How to Make the Ideal Outdoor Dream Home

When looking to take full advantage of the outdoors, keep in mind some of these fundamentals for making the best outdoor home.

By: Craig Middleton
October 10, 2016

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Building a home in the woods is one of the hottest trends in the building industry. People are moving away from traditional settlement locations and opting for woodsy spaces. The environment that forest regions offer is one reason for this increasing demand. The serenity and fresh air in these areas make them ideal for family homes. There is also the lack of restrictions for building in the woods, which makes it easy to put up homes. A forested area poses some challenges regarding the design and construction of homes, so it is crucial to work with builders who understand what you need. With special considerations, you can get that perfect outdoors home.

Fire Protection

The biggest concern when constructing a house in a forested area is fire. Current climates have changed weather patterns, and forest fires have become more frequent. With drought seasons spreading further in the mountain regions and lasting longer than before, forest fires have become serious threats in various areas. Living in the middle of trees means that a homeowner is in harm’s way in case a wildfire breaks out. Mitigating against these risks is possible, though.

As much as homes made out of wood are more authentic to the setting; builders recommend using fire-resistant construction materials. Cement or brick for the walls and metal or tile for the roofing are some options to consider when picking the materials. Besides the materials, the design itself can determine how at risk your home is in the case of a fire. Eaves that jut outwards are more likely to catch fire. A builder can come up with a design that is more fire-tolerant and suitable for a forested location.

Energy Efficiency

When building any home, conservation of energy is a priority. Besides reducing construction waste, an ideal home is one that doesn’t cost you thousands of dollars worth of energy bills every year. One way to do that is to build a home that is weather-tight, and that is a house that will not let in the cool drafts when it is cold or heat when it is hot. Proper insulation makes it possible to achieve weather-tight spaces. Customizing your shower is another way builders can make your home more energy efficient. People have different washing needs and constructing yours to meet specific demands means there is no energy wastage.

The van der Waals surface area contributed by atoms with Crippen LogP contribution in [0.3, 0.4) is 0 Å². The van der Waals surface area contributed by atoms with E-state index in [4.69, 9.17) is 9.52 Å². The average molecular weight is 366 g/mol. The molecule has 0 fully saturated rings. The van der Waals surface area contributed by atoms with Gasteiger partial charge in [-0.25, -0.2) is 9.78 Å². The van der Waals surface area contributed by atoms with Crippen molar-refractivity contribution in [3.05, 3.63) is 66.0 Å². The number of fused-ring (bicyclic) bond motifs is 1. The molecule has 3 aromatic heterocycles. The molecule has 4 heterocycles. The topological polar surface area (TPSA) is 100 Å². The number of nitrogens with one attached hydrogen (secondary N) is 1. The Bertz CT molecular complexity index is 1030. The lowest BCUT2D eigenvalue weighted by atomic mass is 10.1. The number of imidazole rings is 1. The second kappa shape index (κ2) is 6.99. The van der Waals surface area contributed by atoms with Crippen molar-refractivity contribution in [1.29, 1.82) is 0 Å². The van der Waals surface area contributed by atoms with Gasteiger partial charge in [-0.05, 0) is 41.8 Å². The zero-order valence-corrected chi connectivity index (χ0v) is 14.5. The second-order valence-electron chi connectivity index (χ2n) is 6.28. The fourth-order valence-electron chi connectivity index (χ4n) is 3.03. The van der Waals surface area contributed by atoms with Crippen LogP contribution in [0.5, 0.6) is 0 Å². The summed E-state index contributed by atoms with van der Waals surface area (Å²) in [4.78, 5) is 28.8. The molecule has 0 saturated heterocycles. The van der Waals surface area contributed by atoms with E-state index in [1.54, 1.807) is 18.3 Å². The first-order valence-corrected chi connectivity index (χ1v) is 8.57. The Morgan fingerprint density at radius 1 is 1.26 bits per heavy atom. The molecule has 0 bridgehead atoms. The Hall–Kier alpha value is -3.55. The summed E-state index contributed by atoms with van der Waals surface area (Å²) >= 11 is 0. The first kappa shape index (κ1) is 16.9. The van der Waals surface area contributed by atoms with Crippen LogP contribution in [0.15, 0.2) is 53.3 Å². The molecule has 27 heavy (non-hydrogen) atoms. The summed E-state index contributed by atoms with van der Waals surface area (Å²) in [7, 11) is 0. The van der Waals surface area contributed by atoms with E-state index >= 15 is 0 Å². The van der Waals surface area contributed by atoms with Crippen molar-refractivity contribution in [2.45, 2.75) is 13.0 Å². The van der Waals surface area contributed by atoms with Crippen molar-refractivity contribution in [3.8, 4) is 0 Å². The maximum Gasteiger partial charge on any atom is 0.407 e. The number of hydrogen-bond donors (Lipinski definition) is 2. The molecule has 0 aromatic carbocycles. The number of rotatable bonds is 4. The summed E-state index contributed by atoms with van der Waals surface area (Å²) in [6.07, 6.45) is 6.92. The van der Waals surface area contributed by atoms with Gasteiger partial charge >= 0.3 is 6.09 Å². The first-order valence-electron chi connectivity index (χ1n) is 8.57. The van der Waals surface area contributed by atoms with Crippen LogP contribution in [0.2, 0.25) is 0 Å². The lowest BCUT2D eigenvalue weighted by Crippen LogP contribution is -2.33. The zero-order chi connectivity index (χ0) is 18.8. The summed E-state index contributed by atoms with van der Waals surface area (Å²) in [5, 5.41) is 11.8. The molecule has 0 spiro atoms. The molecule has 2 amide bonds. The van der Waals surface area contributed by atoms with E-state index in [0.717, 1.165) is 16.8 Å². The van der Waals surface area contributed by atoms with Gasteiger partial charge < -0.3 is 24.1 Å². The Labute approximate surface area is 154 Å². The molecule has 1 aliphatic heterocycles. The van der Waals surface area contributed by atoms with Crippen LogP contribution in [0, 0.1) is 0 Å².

Suitable Location

A home is only as ideal as the location allows it. You can’t just pick a spot in the woods and decide that is where your dream home is going to sit. A lot of factors will dictate how appropriate your home is. For instance, do you want the house to be on a slope or plain ground? How much tree cover is acceptable for your woodsy abode? You also have to consider the safety of the location. Even when you want your home to be secluded, evaluate the security options first.

The density of the vegetation around your home has a huge role to play. For one, it will contribute to the aesthetic appeal of the whole place. Some vegetation is easier on the eyes than others. The surrounding vegetation will also influence the climate around the home. Tall trees mean you have shades in the compound, but it also means dealing with debris in the gutters, on the roof, and around the outside of the home. The ignitability of the vegetation contributes to the safety of your home.

Climate

The weather patterns in forested areas get unpredictable at times. When constructing a house in such a place, have an idea of what to expect in terms of weather. For instance, if it is a rainy area, then your house needs to be designed for it. If it is too windy, you will need a stronger roof than most.

Please respect the places you find on The Outbound.

Always practice Leave No Trace ethics on your adventures. Be aware of local regulations and don't damage these amazing places for the sake of a photograph.